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Pinsent Masons gets cloud guidance improved for insurers

International law firm Pinsent Masons has seen a number of its recommendations enacted following its response to EIOPA’s consultation on cloud guidance, making it easier for insurers to comply with their regulatory requirements.

The guidance, which sets to place strict regulatory demands on insurers in respect of both the contents of their contracts with cloud providers and their governance of those contracts, has been under review since June 2019, with the final guidelines now being issued.

In its response to the consultation, the firm raised a number of concerns about both the wording of and rationale for some areas of EIOPA’s draft guidance. Those concerns addressed fundamental matters such as the scope of the guidance and potentially confusing concepts and terminology. They also focused on the requirements around the content of insurers’ cloud contracts, their exit planning, the extent of information that insurers would have to document about their contractual requirements, and the location of data in the cloud.

Pinsent Masons’ recommendations have led to the re-drafting of certain definitions, the removal of unclear language and greater clarity and alignment with the European Banking Authority (EBA).

Some of the changes included the removal of references to ‘material outsourcing’ to describe the concept of a ‘critical or important operational function’. EIOPA also agreed to drop plans that require insurers to assume that their purchase of goods or services from, or entry into arrangements with, cloud providers constitute outsourcing arrangements that are subject to its guidance in cases where the matter is unclear. They also deleted wording around having ‘directly measurable’ service levels specified in contracts after the firm said it was it was unclear how insurers could comply with that obligation.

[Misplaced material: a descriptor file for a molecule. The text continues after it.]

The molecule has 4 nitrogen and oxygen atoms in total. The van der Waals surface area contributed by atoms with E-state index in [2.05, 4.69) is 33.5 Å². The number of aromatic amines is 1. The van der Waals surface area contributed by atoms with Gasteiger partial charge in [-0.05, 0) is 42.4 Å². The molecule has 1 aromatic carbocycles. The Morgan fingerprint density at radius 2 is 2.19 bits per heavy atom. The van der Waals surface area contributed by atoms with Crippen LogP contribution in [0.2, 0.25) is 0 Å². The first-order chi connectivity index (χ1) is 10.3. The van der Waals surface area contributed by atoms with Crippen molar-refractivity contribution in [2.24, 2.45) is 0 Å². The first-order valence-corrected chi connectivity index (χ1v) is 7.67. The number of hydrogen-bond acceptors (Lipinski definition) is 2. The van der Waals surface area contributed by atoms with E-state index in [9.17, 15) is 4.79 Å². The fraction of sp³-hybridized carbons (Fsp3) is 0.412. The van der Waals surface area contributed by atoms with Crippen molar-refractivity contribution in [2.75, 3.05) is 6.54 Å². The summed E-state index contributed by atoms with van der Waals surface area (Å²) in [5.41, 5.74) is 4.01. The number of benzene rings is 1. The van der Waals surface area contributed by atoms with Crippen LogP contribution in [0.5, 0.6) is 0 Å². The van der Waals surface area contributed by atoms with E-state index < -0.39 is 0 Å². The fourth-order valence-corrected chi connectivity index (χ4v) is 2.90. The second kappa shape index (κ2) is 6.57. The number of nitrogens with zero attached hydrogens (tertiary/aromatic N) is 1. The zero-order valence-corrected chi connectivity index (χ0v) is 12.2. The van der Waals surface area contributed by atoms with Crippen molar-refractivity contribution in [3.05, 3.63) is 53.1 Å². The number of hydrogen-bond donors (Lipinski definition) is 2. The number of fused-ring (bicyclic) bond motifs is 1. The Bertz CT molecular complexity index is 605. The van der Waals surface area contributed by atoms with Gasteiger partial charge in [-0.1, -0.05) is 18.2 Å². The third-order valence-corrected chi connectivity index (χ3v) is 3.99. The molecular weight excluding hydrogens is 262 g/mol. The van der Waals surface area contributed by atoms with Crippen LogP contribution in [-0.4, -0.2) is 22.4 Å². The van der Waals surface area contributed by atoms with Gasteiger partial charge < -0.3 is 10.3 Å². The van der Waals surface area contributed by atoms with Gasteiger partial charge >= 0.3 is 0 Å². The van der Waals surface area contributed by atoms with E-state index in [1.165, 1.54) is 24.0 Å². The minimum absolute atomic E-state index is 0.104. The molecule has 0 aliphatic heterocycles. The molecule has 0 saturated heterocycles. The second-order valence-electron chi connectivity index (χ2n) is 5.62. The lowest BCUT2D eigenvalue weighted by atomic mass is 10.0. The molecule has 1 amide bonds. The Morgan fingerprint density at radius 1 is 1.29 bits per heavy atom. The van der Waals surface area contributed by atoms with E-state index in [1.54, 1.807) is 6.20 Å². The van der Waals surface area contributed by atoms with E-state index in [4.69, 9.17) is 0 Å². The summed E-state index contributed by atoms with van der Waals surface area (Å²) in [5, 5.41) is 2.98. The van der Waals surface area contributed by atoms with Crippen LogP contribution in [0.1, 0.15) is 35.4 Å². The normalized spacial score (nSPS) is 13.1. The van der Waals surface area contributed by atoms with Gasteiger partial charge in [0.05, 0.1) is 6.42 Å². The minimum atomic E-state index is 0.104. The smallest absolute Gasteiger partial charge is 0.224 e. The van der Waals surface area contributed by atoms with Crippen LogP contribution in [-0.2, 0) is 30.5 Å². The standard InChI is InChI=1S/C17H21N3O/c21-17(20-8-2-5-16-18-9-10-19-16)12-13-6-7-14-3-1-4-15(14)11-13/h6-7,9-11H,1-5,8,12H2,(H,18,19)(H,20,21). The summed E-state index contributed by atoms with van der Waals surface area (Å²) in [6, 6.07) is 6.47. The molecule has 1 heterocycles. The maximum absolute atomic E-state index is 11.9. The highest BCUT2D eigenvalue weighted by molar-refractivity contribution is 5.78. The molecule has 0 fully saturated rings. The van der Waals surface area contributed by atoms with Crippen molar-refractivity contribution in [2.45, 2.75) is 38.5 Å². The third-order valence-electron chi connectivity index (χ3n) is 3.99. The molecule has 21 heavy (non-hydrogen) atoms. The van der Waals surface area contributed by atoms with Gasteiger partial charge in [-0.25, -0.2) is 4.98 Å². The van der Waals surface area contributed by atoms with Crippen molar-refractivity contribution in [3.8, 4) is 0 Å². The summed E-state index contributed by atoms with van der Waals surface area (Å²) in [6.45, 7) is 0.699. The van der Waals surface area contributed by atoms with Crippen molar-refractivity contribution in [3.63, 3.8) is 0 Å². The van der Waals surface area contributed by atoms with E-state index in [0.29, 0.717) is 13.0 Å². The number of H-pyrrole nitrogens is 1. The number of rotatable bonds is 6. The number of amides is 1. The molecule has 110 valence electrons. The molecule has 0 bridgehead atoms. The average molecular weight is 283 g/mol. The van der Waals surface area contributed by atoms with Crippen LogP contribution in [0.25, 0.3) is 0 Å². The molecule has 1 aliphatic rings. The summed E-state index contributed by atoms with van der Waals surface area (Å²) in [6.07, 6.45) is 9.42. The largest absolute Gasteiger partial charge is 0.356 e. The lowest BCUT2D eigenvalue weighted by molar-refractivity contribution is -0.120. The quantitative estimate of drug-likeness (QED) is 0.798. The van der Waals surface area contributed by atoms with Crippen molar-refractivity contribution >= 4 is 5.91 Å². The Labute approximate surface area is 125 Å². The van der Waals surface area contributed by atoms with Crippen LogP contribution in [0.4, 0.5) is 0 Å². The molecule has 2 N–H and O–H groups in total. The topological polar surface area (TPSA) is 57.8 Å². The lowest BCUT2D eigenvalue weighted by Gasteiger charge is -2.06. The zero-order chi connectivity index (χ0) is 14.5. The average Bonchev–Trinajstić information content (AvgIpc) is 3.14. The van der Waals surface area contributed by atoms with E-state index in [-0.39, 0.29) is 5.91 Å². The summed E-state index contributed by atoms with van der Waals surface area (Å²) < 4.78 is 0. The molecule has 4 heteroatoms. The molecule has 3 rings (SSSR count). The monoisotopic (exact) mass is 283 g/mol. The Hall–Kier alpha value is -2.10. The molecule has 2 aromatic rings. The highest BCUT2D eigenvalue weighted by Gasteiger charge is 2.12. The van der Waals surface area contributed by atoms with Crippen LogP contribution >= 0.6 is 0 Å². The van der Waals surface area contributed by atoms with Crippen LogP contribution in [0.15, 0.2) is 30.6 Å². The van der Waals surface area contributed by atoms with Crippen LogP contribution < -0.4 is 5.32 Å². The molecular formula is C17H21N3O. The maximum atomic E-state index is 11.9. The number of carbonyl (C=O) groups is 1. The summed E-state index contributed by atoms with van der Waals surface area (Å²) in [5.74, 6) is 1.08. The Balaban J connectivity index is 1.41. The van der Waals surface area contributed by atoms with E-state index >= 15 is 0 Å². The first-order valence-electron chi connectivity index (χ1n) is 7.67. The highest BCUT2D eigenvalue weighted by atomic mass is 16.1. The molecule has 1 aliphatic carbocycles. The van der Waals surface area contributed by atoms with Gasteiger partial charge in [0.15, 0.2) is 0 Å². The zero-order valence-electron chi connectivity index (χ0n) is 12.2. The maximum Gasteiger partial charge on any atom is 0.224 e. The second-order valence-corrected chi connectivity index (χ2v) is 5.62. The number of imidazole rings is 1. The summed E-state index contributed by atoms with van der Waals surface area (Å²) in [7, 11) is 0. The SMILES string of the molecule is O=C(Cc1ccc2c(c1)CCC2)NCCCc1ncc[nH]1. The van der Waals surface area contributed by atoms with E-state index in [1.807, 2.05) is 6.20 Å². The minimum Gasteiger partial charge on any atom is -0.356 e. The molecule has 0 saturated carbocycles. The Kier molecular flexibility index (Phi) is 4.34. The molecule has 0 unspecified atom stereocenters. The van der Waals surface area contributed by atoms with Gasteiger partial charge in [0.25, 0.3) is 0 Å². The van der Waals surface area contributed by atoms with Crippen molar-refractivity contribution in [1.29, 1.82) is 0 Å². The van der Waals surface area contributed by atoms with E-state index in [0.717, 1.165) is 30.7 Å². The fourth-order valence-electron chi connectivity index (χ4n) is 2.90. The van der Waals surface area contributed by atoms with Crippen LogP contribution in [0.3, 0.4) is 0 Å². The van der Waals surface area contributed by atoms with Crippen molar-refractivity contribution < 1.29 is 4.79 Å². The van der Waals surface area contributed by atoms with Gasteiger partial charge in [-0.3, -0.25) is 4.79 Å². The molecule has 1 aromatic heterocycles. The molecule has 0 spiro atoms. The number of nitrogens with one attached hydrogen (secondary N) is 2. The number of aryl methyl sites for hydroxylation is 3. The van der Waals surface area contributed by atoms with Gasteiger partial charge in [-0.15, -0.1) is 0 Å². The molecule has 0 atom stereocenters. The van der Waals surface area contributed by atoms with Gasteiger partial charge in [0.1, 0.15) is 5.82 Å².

Commenting on the guidelines, head of Fintech propositions at Pinsent Masons, Luke Scanlon said: “When regulators bring out guidance and impose rules which vary slightly from other requirements for regulated entities, this can lead to unintended consequences and cost for financial institutions. Ultimately, this cost is borne by the customer and therefore it is positive to see that EIOPA has taken the views of the sector into account and made some adjustments to its final guidance.

“In our response to the consultation we put forward the views of our clients impacted by this guidance to ensure that the final guidelines are fit for purpose. This is particularly important following recent data from the Bank of England which shows that insurers are falling behind with regards to the adoption of cloud based technology in comparison to banks. We hope that these changes will now facilitate far greater adoption across the sector.”

All new cloud outsourcing arrangements entered into or amended on or after 1 January 2021 will be subject to the guidelines, while insurers will have until the end of 2022 to bring cloud outsourcing contracts entered into prior to that date into line with the new requirements.

KPMG hires Zurich veteran

KPMG has announced the appointment of Graham Boffey as insurance partner in its financial services consultancy team, effective October 01.

In his new role, Boffey will work closely with Simon Ranger, head of insurance at KPMG, to support clients across the UK market. Boffey brings considerable insurance industry experience and most recently acted as head of UK distribution at Zurich Insurance. He began his career at IBM and Barclays, and spent more than a decade at Aviva, where he fulfilled many roles including chief executive officer of Aviva Healthcare, and, later, managing director of corporate benefits.

“It’s great to be heading back to KPMG – its UK leadership team is bold and braced for change and I want to take that mentality out to clients,” said Boffey. “Customers, and society at large, are putting ever greater pressure on big businesses to demonstrate their value and nowhere is that more prevalent than in insurance; a sector designed to help people protect what’s important to them. Simon and the team at KPMG understand that we have to change now to be relevant in the future. I’m looking forward to getting to know the team and their clients to help them make that change.”

“Graham brings with him a huge amount of experience and a practical understanding of how the industry needs to change,” said Ranger. “He’s helped some of the biggest insurers navigate some of the choppiest waters over the last few decades. I’m sure our clients will appreciate his knowledge, and, most importantly, our colleagues will benefit enormously from working with him.”

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The case for regulatory-driven diversification in Ship Finance